Advancements in restorative dental materials that improve oral health, appearance, and chewing function have added a level of energy and excitement in dentistry. And while goals in developing restorative materials include a focus on how light interacts with a restoration as well as providing durability & wear resistance, the characteristics of restorative dental materials are noticeably different than material properties measured for natural teeth. The question becomes: why is it that measurements related to bone, dentin, enamel do not even approach the flexural strength values reported for lithium disilicate or zirconia?
The magic of a natural tooth includes its interaction with the surrounding structures, including the periodontal ligament. Comparing flexural strength values of specific dental materials provides useful information, but what other information might be important to consider — particularly when evaluating flexible materials? If the goal is to create material that mimics human tissue, flexural strength may not be as important at the evaluation phase.
The Keystone Material (Species) Concept
Paine's work from the 1960's focused on starfish, both along the coast of Washington State, as well as those found along the Great Barrier Reef. The specific starfish evaluated as predators were determined to have a much greater impact on the diversity of the environment than would be expected simply by counting their numbers. The original idea was to demonstrate that a specific species within an ecosystem played an outsized role in maintaining the stability and the diversity of the immediate community (See References).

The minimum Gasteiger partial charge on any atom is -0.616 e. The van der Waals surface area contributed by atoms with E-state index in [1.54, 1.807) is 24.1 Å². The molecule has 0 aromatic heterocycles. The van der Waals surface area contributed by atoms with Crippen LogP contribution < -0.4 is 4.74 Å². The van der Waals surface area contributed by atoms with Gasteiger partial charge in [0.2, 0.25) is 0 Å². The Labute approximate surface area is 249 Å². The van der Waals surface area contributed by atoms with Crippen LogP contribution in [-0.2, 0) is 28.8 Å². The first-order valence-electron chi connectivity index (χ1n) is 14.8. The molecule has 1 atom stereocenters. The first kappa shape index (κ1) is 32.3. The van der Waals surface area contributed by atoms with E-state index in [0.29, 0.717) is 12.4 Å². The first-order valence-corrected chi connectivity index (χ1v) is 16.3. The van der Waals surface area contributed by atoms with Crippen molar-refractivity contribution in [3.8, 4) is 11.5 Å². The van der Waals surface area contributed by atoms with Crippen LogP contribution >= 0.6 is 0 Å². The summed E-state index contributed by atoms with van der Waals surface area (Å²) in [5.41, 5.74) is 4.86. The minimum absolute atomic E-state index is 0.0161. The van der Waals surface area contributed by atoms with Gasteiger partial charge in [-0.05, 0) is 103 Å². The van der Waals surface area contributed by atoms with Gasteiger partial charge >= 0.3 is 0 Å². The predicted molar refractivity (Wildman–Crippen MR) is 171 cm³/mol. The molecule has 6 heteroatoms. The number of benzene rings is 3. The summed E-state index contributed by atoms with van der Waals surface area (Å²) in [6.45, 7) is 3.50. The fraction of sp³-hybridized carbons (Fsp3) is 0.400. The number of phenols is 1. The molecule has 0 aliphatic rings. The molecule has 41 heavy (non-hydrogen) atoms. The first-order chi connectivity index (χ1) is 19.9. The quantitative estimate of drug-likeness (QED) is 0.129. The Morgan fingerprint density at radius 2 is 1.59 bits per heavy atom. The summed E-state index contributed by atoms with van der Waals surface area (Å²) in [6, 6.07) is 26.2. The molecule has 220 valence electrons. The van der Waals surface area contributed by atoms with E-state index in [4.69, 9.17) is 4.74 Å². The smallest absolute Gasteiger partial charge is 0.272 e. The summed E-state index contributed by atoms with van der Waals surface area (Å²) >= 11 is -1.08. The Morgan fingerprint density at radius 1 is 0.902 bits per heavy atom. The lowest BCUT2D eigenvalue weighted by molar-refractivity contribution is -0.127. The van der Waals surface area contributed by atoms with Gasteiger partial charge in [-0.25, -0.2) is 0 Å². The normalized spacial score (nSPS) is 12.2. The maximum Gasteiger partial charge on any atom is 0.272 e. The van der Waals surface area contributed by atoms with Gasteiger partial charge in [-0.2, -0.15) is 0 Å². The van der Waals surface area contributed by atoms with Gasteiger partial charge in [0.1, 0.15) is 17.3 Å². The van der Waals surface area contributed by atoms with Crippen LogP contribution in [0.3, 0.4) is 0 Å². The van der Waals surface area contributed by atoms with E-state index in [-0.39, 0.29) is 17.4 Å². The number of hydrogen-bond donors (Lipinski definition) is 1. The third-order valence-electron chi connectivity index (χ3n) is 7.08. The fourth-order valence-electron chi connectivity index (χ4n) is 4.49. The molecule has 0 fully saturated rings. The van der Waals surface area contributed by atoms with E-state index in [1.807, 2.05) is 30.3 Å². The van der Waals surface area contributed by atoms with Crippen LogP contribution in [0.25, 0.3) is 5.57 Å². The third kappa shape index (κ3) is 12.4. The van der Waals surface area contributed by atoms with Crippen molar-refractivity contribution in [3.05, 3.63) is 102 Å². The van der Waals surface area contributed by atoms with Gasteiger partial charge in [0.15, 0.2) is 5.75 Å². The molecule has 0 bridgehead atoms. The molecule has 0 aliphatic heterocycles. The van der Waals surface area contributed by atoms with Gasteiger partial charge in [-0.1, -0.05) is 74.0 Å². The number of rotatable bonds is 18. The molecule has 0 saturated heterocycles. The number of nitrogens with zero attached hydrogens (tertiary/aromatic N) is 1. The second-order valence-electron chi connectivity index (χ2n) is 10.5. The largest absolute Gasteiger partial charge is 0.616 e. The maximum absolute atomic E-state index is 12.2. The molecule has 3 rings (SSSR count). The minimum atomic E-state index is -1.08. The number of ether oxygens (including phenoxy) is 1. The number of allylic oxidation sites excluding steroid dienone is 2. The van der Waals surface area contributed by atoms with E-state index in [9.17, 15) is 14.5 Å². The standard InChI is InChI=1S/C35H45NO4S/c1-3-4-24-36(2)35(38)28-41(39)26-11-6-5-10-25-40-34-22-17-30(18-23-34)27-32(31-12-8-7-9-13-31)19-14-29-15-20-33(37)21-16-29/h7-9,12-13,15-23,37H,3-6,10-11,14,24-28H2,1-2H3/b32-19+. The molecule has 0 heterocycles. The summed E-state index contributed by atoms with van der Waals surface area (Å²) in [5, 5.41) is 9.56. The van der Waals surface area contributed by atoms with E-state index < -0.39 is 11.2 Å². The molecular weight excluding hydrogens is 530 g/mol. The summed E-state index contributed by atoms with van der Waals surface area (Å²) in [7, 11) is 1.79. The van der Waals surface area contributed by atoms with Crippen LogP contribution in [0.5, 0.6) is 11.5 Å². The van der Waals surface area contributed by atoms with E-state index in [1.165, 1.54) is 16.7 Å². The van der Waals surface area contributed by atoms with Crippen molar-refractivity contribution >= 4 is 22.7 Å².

When thinking about material properties of specific restorative dental materials, would flexural strength fit within the idea of a “keystone concept?” Bending strength makes sense with a typical stress/strain curve to demonstrate the point of failure or fracture. What is the difference in the information gained when comparing a 3-point bending test and a 4-point bending test? How is flexural strength reported by the manufacturer of the specific dental material? How much is left unknown or assumed with the flexural strength values reported?
Flexural Strength of High-Performance Polymers
High-performance polymers such as Bio-HPP and Pekkton (represented by PEEK and PEKK, respectively, in dental uses) are used for specific scenarios including healing abutments, provisional abutments, dental-implant-supported frameworks, and removable partial denture frames.